Science with Pure New Zealand Air


Addressing Global Mortality from Ambient PM2.5

Ambient fine particulate matter (PM2.5) has a large and well-documented global burden of disease. Our analysis uses high-resolution (10 km, global-coverage) concentration data and cause-specific integrated exposure-response (IER) functions developed for the Global Burden of Disease 2010 to assess how regional and global improvements in ambient air quality could reduce attributable mortality from PM2.5. Overall, an aggressive global program of PM2.5 mitigation in line with WHO interim guidelines could avoid 750 000 (23%) of the 3.2 million deaths per year currently (ca. 2010) attributable to ambient PM2.5

The contribution of outdoor air pollution sources to premature mortality on a global scale

Assessment of the global burden of disease is based on epidemiological cohort studies that connect premature mortality to a wide range of causes1-5, including the long-term health impacts of ozone and fine particulate matter with a diameter smaller than 2.5 micrometers (PM2.5) 3-9. It has proved difficult to quantify premature mortality related to air pollution, notably in regions where air quality is not monitored, and also because the toxicity of particles from various sources may vary10. Here we use a global atmospheric chemistry model to investigate the link between premature mortality and seven emission source categories in urban and rural environments. In accord with the global burden of disease for 2010 (ref. 5), we calculate that outdoor air pollution, mostly by PM2.5, leads to 3.3 (95 percent confidence interval 1.61-4.81) million premature deaths per year worldwide,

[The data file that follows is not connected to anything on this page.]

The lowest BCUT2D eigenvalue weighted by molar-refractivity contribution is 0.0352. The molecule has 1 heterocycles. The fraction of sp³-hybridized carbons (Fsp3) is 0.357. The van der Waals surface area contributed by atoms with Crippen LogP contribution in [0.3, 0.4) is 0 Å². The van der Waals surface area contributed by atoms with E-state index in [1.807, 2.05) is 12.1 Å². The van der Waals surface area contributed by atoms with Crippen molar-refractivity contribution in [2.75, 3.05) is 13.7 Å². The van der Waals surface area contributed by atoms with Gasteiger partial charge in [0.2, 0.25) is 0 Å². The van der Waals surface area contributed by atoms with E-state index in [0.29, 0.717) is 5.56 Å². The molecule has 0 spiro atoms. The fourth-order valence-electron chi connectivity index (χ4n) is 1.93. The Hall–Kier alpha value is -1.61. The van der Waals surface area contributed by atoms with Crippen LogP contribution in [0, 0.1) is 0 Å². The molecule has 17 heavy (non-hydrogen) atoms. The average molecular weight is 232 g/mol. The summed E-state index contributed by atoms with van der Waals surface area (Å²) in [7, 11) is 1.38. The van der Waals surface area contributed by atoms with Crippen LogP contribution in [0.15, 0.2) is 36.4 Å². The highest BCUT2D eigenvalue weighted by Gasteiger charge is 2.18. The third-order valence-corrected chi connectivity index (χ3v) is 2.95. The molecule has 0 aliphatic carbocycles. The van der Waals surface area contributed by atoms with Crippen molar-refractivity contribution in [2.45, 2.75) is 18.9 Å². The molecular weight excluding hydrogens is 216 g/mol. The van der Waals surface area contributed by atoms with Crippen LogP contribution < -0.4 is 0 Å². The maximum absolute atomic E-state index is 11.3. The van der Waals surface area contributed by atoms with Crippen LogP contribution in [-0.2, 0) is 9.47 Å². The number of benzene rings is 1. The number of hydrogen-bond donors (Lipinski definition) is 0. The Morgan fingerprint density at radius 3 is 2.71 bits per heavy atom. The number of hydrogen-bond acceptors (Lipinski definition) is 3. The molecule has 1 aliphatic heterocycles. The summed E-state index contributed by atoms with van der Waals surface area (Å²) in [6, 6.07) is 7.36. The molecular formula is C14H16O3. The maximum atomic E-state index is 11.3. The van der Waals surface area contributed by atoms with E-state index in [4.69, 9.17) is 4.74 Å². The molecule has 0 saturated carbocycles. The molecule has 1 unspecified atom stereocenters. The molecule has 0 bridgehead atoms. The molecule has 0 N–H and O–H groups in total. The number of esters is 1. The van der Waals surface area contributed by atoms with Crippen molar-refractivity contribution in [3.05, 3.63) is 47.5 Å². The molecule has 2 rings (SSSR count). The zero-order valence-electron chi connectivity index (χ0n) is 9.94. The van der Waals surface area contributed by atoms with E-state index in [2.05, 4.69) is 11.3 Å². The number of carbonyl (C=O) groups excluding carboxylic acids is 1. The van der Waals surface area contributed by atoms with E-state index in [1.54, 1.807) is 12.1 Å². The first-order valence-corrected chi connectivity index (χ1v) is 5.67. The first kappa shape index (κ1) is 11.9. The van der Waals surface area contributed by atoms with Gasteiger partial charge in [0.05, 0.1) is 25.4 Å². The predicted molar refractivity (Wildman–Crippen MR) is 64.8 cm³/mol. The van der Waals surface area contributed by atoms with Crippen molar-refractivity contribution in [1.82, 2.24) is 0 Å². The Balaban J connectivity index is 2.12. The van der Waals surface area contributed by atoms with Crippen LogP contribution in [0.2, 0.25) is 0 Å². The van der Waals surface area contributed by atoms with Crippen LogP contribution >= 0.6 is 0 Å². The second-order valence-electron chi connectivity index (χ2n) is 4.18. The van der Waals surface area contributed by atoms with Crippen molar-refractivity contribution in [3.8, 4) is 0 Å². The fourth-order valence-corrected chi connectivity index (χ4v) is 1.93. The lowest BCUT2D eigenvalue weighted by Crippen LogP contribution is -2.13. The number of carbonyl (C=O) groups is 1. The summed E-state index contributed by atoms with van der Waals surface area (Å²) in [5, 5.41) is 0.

predominantly in Asia.

Associations of short-term exposure to traffic-related air pollution with cardiovascular and respiratory hospital admissions in London, UK

The findings point towards short-term exposure to exhaust rather than non-exhaust-related pollutants as the ones mostly associated with adverse effects on morbidity, previously attributed to traffic-related pollutants. As diesel-powered engines are the main urban source of EC and BC, which presented the most consistent indications, actions to further abate diesel emissions should be prioritised as part of policy measures for protection of public health. However, our results in respect to CO also suggest that there should also be stricter control of emissions from petrol combustion. The role of non-exhaust sources remains a concern however and more extensive monitoring of traffic pollution in urban centres is required to further elucidate the associations.